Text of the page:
High Holy Days for Beginners, 2020

Image: Rabbi Sharon L. Sobel of Temple Beth Am in Framingham, MA blows the shofar. Photo courtesy of Rabbi Sobel.

The High Holy Days are coming!

Rosh HaShanah, the Jewish New Year, begins at sundown on September 18, 2020. It will begin the Jewish Year 5781. Here are some basic facts to know about the holiday season:

Happy Jewish New Year!

Rosh HaShanah is the Jewish New Year. Observant Jews will go to synagogue that day, and will do no work. Many other Jews may take the day off for reflection and celebration. The mitzvah for the day of Rosh HaShanah is to hear the sound of the shofar [ram’s horn.] The basic greeting for the New Year is “Shanah Tovah” [literally, “Good Year!”] The proper reply is also “Shanah Tovah.” For other greetings, see A Guide to High Holy Day Greetings.

First, Prepare!

Preparation for the High Holy Day Season began at sundown on Aug 20 with Rosh Chodesh Elul. Jews worldwide take the month of Elul to examine their lives in the light of Torah, looking for things about ourselves that need to change. For more about preparation, look at Books to Prepare for the High Holy Days and Teshuvah 101.

Days of Awe

Rosh HaShanah begins a very serious time in the Jewish year called the Days of Awe. Unlike the secular New Year, which is mostly a time for celebration, the Days of Awe are an annual period for reflection and for mending relationships and behavior. Synagogue services use solemn music and urge Jews, individually and collectively, to mend what is broken in their lives, and to apologize for misdeeds.

Teshuvah: Sin & Repentance

The Jewish understanding of sin is that all human beings fall short of their best selves from time to time. When we do wrong, even accidentally, we are required to acknowledge what we have done, take responsibility for it, and take steps to assure it will not happen again. This process is called teshuvah [literally, “turning.”] Teshuvah 101 explains this concept in more detail – it isn’t about beating ourselves up, it’s about change for the better.

Yom Kippur

The Day of Atonement, Yom Kippur, is the culmination of the process of teshuvah. Observant Jews fast for 24 hours and spend the day in synagogue, praying and reflecting on their lives. Other Jews may take the day off for reflection as well. Yom Kippur is a day for atonement for sins against God and/or Jewish law; it only atones for sins against God. We atone for sins against other human beings through the process of teshuvah (taking responsibility, apologizing, and taking steps to prevent a recurrence.) If you have a health problem that requires regulation of food and/or liquids, do not fast – there are other ways to observe.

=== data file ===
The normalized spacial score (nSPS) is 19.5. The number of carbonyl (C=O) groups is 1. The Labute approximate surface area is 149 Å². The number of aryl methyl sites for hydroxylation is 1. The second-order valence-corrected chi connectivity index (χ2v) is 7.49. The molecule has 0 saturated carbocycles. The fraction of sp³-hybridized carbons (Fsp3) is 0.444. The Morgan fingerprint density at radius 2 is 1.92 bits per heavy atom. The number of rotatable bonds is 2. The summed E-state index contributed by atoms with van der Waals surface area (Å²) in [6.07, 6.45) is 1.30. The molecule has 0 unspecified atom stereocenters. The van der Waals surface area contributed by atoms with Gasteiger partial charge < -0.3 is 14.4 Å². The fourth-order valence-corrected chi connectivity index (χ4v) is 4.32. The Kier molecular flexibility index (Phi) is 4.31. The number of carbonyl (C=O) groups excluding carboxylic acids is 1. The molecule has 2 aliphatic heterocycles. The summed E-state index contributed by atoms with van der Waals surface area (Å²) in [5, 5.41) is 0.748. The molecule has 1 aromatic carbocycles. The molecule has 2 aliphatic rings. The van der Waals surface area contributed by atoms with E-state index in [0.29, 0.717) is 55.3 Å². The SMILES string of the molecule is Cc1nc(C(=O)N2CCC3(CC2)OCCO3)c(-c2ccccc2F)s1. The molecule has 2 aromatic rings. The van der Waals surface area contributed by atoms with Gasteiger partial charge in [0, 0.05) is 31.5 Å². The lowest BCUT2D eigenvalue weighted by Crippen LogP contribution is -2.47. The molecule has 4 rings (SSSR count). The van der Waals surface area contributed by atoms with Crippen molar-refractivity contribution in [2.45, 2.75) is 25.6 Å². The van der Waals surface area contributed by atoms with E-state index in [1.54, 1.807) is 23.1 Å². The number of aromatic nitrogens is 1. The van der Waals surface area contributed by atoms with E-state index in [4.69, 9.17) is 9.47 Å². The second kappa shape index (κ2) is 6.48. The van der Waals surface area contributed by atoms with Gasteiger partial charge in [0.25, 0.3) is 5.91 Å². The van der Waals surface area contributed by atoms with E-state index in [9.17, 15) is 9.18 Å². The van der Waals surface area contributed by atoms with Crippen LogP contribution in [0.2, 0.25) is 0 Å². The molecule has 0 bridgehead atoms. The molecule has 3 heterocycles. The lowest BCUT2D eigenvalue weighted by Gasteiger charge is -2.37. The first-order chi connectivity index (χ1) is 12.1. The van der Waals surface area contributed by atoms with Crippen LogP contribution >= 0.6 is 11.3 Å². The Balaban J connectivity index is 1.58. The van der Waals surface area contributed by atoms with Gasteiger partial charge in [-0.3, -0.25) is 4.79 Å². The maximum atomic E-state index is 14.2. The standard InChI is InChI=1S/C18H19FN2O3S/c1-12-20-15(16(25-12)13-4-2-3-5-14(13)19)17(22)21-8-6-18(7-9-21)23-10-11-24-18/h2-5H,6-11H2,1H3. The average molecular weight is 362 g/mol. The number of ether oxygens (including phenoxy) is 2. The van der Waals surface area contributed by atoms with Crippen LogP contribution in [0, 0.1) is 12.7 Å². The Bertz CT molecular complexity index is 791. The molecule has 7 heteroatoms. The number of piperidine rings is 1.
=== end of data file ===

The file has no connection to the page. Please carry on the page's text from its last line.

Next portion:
Get the Most out of Your High Holy Days

To get the most out of the High Holy Days, observe the month of preparation that leads up to them. Attend services at a local synagogue (guests are welcome at regular services). Ask yourself “What about my life and behavior needs to change?” and make those changes. Mend relationships that can be mended, and do your part even in those relationships that cannot be mended at this time. Consider reading a book about the High Holy Days, or keeping a journal. Like everything else in life, the more you put into this experience, the more you will get out of it.

There is much more to know about the High Holy Days; this is just a beginning. If you are curious about Judaism, this is a great time of year to look for classes and services online.

This High Holy Day cycle of 2020 will be like no other. Synagogues are streaming services, and most services will be streamlined a bit. If you want to attend, check the synagogue website for information.

L’Shanah Tovah: I wish you a fruitful beginning to the New Year of 5780!Advertisements

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rabbiadar

Rabbi Ruth Adar is a teaching rabbi based in San Leandro, CA. She has many hats: rabbi, mom, poodle groomer, and ham radio operator K6RAV. She blogs at https://coffeeshoprabbi.com/ as the Coffee Shop Rabbi.

One thought on “High Holy Days for Beginners, 2020”

  1. What a fine description for those of us who aren’t Jewish but deeply indebted to it.
    The social-distancing limitations in this strange period are certainly a challenge, but I hope that many in your congregation rediscover vital roots in the coming High Holy Days. Perhaps the idea of creating a shelter that will soon follow will be even more meaningful, especially for the children in your care.

    Like

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